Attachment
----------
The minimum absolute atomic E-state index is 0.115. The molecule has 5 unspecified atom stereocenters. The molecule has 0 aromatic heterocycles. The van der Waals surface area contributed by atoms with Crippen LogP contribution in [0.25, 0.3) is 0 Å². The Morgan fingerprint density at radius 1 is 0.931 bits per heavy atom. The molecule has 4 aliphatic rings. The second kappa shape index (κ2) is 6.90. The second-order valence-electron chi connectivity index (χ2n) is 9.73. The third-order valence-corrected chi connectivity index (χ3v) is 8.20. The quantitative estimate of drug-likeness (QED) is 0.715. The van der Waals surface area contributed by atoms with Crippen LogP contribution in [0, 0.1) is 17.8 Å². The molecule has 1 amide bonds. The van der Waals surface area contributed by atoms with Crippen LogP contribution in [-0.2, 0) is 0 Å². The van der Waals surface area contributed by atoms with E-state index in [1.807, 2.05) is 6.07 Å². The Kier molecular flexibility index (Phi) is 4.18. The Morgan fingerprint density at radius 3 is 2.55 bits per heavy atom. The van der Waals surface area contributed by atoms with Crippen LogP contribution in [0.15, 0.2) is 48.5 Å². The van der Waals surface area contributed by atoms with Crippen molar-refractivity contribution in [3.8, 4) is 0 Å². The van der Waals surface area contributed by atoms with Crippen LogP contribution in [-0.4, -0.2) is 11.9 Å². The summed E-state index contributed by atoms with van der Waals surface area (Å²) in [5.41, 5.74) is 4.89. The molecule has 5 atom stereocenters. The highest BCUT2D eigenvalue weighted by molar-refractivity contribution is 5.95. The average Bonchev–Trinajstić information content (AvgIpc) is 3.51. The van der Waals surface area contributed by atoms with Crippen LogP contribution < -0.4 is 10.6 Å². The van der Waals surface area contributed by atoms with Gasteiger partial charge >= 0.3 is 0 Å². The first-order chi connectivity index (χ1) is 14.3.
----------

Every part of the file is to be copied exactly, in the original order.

The minimum absolute atomic E-state index is 0.115. The molecule has 5 unspecified atom stereocenters. The molecule has 0 aromatic heterocycles. The van der Waals surface area contributed by atoms with Crippen LogP contribution in [0.25, 0.3) is 0 Å². The Morgan fingerprint density at radius 1 is 0.931 bits per heavy atom. The molecule has 4 aliphatic rings. The second kappa shape index (κ2) is 6.90. The second-order valence-electron chi connectivity index (χ2n) is 9.73. The third-order valence-corrected chi connectivity index (χ3v) is 8.20. The quantitative estimate of drug-likeness (QED) is 0.715. The van der Waals surface area contributed by atoms with Crippen LogP contribution in [0, 0.1) is 17.8 Å². The molecule has 1 amide bonds. The van der Waals surface area contributed by atoms with Crippen LogP contribution in [-0.2, 0) is 0 Å². The van der Waals surface area contributed by atoms with E-state index in [1.807, 2.05) is 6.07 Å². The Kier molecular flexibility index (Phi) is 4.18. The Morgan fingerprint density at radius 3 is 2.55 bits per heavy atom. The van der Waals surface area contributed by atoms with Crippen LogP contribution in [0.15, 0.2) is 48.5 Å². The van der Waals surface area contributed by atoms with Crippen molar-refractivity contribution in [3.8, 4) is 0 Å². The van der Waals surface area contributed by atoms with Crippen LogP contribution in [-0.4, -0.2) is 11.9 Å². The summed E-state index contributed by atoms with van der Waals surface area (Å²) in [5.41, 5.74) is 4.89. The molecule has 5 atom stereocenters. The highest BCUT2D eigenvalue weighted by molar-refractivity contribution is 5.95. The average Bonchev–Trinajstić information content (AvgIpc) is 3.51. The van der Waals surface area contributed by atoms with Crippen LogP contribution < -0.4 is 10.6 Å². The van der Waals surface area contributed by atoms with Gasteiger partial charge >= 0.3 is 0 Å². The first-order chi connectivity index (χ1) is 14.3.